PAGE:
When someone tells you they’re taking you to the circus what do you imagine?
Originally developed as a source of entertainment focused on heroic acrobatic skills and equestrian acts in England, the circus has tremendously evolved since its days of being limited to the 13 diameter circle. According to theatre historian George Speaight, the circus was once simply known as “the story of that entertainment of human bodily skills and trained animals.”
Although shows with zoological exhibitions, acrobatic stunts, and animal tricks had developed by the early 18th century, placing these elements within a circle is when the concept of the “circus” was definitively coined. Early circus pioneers were constantly trying to find ways to incorporate new ideas, eventually moving beyond mere clowns and pony tricks. By the 19th century, audiences were witnessing additions like the tight rope act, the flying trapeze, and the breakaway ladder —all of which were audience raves.
Before selling out grand stages and arenas, circuses were originally housed in amphitheaters, and wooden warehouses. The idea of using tents for outdoor performances originated in America in the 1840s. The tent added a new sense of complexity to performances. Parades and difficult acts of acrobatic skills became mainstays of the new modern circus.
The development of the railway aided in the reinvention of the 19th century circus in America. Troupes were able to go on national tours, hauling their sets, props, animals and performers across the country. Circus troupes like the Barnum and Bailey Brothers became household names, known for their large cast, extravagant animals, production numbers, and side shows. Their set was known to span across 60-70 train carriages.
Phineas T. Barnum and James A. Bailey are known as the forerunners that changed the structure of the American circus. Together the two would redefine and set the bar for circuses for more than a century. Their large extravagant sets served as models for logistic efficiency, proving them to be the competition to beat in their early days. Audience members were completely fascinated by the circus troupe’s most famous attraction at the time, the legendary elephant, Jumbo.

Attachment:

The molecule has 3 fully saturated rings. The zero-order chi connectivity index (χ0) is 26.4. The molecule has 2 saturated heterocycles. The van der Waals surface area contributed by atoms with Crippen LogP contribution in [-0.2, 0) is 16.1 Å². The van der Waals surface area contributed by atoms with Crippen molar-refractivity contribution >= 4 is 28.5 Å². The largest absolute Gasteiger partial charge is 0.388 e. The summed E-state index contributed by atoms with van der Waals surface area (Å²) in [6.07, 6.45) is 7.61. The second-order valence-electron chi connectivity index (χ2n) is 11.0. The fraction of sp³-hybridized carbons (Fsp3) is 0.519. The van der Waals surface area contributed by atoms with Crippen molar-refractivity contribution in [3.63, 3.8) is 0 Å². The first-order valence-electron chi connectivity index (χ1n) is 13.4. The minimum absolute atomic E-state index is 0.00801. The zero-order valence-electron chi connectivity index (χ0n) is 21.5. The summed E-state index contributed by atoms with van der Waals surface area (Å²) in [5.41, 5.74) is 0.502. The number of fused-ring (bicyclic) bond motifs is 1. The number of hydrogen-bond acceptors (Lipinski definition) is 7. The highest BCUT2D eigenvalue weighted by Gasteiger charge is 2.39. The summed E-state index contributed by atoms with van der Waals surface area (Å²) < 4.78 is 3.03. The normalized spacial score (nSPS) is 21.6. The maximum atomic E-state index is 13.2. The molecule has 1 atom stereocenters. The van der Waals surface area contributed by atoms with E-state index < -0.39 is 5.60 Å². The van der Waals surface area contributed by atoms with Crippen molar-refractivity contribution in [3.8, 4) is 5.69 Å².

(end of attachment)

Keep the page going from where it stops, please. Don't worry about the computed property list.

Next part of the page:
Barnum and Bailey had long set the standard for what makes a great circus. Troupes they found themselves in competition with often offered smaller scaled, less appealing productions. From their start in the 19th century and well into the 20th century, Barnum and Bailey circus productions remained a house hold name until the 1980’s when Cirque du Soleil arrived on the scene. Cirque paid no heed to conventional and traditional circus standards, they surpassed their competition by offering a fun, thrilling production with some ideas borrowed from Broadway. Three decades later, they are known as the “God-Father” of the contemporary circus, making way for troupes like Les 7 Doigts de la Main aka The 7 Fingers.
The 7 Fingers was founded by seven colleagues who came together to create a new form of circus, drawing in decades of circus and theatrical experience. While some of its founders are associated with Cirque du Soleil, the differences between the troupes are inevitable and noted in the overall production aesthetics of each company. Cirque du Soleil gives it’s audiences an overall thematic experience with an epic story and extravagant stunts. In contrast, The 7 Fingers, often described as the “Rebel Circus,” creates a personal intimate performance that’s focused around camaraderie and treats their acrobatic stunts as forms of acting. But with all the troupes’ distinct differences, it’s hard not to note their shared authenticities and overall goal to provide audience members with an entertaining, gratifying experience.
Circus troupes today have created an uncontested market that took circus troupes from the past centuries to achieve. There was a time when three rings, animal shows, star performers, and aisle concession sales could once fill an arena. But in a world where video games and other variations of live entertainment exist, modern circus had to change its approach on how audience members were reached. Troupes like Cirque du Soleil and The 7 Fingers, have done away with traditional circus standards—the tent, clowns, the elephants—while classic acrobatic acts have become the focus. Modern cirus incorporates new media, dance, and often revolves around a theatrical skit or narrative. In short, they kept the clown and made it more sophisticated, glamorized the tent, and enhanced the theatrical flair of the acrobatic performers.
To kick off our 2016-2017 season, ArtsEmerson is excited to welcome back The 7 Fingers as they present the US Premiere of Cuisine and Confessions. In past seasons the troupe has presented jaw-dropping performances of their shows Traces, Sequence 8, and Psy. The 7 Fingers is known for giving its audiences intimate and exhilarating performances, mixing elements of the past while reinventing the circus for the Facebook generation. They are redefining a tradition set over 250 years ago by adding a level of enlightened intelligence and artistic richness. Prepare to experience a performance pushing the boundaries of the circus and leaving audiences in awe around the world.
Cuisine & Confessions runs in Boston JUL 12- AUG 7 at the Emerson/Cutler Majestic Theatre in downtown Boston.
For more information regarding tickets and performance dates visit www.artsemerson.org